From The Tips Box: iTunes Auto-Add, Dock Magnification, Shopping Lists

Readers offer their best tips for installing applications on OS X, organising your music library, and installing QuickTime on Windows without Apple Software Update.

About the Tips Box: Every day we receive boatloads of great reader tips in our inbox, but for various reasons — maybe they're a bit too niche, maybe we couldn't find a good way to present it, or maybe we just couldn't fit it in — the tip didn't make the front page. Got a tip of your own to share? Email it to tips at

Symlink Your iTunes Folder to Auto-Add Music

Amoliski shows us how to easily create many "watch folders" in iTunes:

I was just fighting with iTunes' 'Automatically Add' folder, and I discovered a method of controlling it more easily.

Basically, you create a hard link to it, something easily Linux, but I did not know windows could do it.

This only works in Windows Vista and Windows 7.

1. Exit iTunes

2. Open the command prompt (Windows-Key R)

3. Type:

mklink /D "C:Users[Username] Desktopnew music" "C:Users[Username] MusiciTunesiTunes MusicAutomatically Add to iTunes"

4. Start iTunes back up. Now when you add a song to the folder 'new music', it will disappear and be added to your iTunes Library

On a Mac, you can open a Terminal window and type ln -s path-to-file-to-be-linked path-to-symlink to achieve the same thing.

Quickly Toggle Dock Magnification in OS X

Rick B shares a handy dock tip:

Holding Control+Shift while hovering over your Mac OS X dock will temporarily toggle between magnification settings.

For instance, if magnification is off, control+shift will magnify the dock icons until you let go of the key combination and move the cursor; if magnification is on, control+shift will temporarily disable it.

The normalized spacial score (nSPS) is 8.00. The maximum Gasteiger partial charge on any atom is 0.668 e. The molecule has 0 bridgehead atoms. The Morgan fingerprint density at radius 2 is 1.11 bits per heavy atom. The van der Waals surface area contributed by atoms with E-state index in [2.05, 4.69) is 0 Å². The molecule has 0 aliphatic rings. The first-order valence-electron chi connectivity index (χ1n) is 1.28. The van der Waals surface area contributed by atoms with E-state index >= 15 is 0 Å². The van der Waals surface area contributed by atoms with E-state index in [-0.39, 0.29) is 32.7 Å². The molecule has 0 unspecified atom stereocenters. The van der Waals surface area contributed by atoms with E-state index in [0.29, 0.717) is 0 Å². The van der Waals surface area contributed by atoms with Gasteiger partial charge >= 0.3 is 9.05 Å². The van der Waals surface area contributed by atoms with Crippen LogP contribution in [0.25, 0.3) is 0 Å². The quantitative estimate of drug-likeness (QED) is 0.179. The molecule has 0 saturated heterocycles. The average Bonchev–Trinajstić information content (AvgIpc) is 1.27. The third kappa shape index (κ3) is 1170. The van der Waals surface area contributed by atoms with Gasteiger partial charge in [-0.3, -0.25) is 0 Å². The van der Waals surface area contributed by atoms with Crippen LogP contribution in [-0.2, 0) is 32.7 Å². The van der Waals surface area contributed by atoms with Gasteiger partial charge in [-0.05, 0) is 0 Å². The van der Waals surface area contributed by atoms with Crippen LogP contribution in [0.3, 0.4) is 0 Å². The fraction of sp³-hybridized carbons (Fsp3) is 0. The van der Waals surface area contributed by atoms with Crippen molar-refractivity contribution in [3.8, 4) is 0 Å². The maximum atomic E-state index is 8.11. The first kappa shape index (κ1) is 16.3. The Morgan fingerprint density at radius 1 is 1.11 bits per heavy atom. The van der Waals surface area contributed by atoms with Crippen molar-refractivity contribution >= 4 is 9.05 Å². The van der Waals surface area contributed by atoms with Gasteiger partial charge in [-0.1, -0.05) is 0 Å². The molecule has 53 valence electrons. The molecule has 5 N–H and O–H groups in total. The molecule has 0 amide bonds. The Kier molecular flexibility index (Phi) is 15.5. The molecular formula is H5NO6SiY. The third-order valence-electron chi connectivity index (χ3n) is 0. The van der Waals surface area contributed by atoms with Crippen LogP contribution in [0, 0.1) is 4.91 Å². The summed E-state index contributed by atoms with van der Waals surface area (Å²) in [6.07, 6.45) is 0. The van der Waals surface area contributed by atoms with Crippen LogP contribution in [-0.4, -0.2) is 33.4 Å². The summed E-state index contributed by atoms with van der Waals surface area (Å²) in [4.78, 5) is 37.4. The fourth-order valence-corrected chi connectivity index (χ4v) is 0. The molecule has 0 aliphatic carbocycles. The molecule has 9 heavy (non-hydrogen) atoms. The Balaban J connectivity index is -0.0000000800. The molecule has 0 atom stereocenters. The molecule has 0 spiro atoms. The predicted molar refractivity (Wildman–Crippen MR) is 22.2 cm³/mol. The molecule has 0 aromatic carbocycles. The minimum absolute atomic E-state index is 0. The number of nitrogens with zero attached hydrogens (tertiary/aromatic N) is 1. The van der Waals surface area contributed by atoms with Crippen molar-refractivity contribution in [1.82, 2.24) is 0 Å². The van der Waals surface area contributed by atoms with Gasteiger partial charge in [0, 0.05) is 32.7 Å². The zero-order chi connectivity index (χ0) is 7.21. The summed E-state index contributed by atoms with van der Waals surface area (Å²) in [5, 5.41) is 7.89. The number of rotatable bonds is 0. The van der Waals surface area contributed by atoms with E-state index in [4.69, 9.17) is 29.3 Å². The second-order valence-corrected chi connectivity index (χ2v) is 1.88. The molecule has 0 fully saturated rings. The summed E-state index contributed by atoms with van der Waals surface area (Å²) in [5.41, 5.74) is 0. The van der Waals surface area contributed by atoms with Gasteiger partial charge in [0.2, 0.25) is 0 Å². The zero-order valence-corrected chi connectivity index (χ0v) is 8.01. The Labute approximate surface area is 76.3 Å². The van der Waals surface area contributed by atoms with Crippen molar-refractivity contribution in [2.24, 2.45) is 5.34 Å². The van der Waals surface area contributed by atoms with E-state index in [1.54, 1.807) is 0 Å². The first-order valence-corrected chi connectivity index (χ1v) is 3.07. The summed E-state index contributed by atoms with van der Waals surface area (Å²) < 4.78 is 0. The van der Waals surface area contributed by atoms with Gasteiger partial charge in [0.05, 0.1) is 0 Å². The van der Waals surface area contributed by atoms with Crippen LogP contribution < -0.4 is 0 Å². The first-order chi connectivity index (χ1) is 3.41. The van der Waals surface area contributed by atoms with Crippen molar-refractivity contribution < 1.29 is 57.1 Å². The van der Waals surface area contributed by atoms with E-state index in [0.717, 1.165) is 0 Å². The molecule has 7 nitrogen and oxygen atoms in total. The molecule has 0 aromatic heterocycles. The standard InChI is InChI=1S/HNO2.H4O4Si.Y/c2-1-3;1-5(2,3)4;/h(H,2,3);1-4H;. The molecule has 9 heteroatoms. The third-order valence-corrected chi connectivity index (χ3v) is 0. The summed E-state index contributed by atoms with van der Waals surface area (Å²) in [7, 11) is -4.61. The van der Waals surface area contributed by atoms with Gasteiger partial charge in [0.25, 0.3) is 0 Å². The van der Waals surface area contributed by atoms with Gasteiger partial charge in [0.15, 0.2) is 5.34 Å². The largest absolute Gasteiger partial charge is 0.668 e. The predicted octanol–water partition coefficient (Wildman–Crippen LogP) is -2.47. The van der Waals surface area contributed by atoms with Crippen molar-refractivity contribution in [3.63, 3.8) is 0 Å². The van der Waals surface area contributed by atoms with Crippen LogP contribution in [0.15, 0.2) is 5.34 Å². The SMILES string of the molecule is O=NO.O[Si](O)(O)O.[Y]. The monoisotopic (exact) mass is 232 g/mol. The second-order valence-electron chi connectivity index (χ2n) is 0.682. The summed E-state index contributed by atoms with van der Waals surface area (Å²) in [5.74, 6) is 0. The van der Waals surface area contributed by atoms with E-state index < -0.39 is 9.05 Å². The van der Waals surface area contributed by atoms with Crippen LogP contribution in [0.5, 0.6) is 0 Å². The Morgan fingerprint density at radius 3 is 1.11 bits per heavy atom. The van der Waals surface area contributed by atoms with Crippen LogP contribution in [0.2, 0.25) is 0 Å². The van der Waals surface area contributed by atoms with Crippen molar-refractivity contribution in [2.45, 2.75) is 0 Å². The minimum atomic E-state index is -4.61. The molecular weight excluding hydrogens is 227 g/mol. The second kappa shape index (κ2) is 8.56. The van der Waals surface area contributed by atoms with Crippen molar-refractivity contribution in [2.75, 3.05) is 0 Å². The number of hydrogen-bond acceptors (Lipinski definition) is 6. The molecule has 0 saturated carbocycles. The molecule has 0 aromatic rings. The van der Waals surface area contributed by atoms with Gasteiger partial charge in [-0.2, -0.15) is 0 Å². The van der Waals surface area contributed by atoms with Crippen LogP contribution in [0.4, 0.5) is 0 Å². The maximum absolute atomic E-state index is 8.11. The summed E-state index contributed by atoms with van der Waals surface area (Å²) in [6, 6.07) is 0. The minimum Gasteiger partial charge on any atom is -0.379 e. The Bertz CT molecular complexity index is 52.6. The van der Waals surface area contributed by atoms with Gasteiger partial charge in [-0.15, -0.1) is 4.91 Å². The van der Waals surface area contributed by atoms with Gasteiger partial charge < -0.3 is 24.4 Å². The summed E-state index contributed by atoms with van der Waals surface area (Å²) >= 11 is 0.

(If you click an icon with control+shift still held, a contextual menu will pop up as if you had second-clicked it. You can let go of control+shift to click normally and, as long as you don't move the cursor, the temporary magnification toggle will stay).

Create a Dedicated Home Shopping List to Stop Forgetting Things

Andrew Liptak shows us how he creates his shopping lists over time:

Here's something that I've found extremely helpful: A dedicated home shopping list. I walked around my house and wrote down everything that I could find that I needed to buy on a regular/semi-regular basis, and looked over the list to find what had to be purchased on a regular basis (perishables) and what I could stock up on when I came across things on sale (stuff that wouldn't go bad).

I've got a copy on my computer that I print off before I go shopping, look at what I need, then go get the essentials. If there's something that will eventually be needed, I'll buy it when/if it's on sale.

Here's my shopping list.

Use a Mini DV Case as an iPhone Stand

SandHammer shows us a good-looking, cheap smartphone stand.


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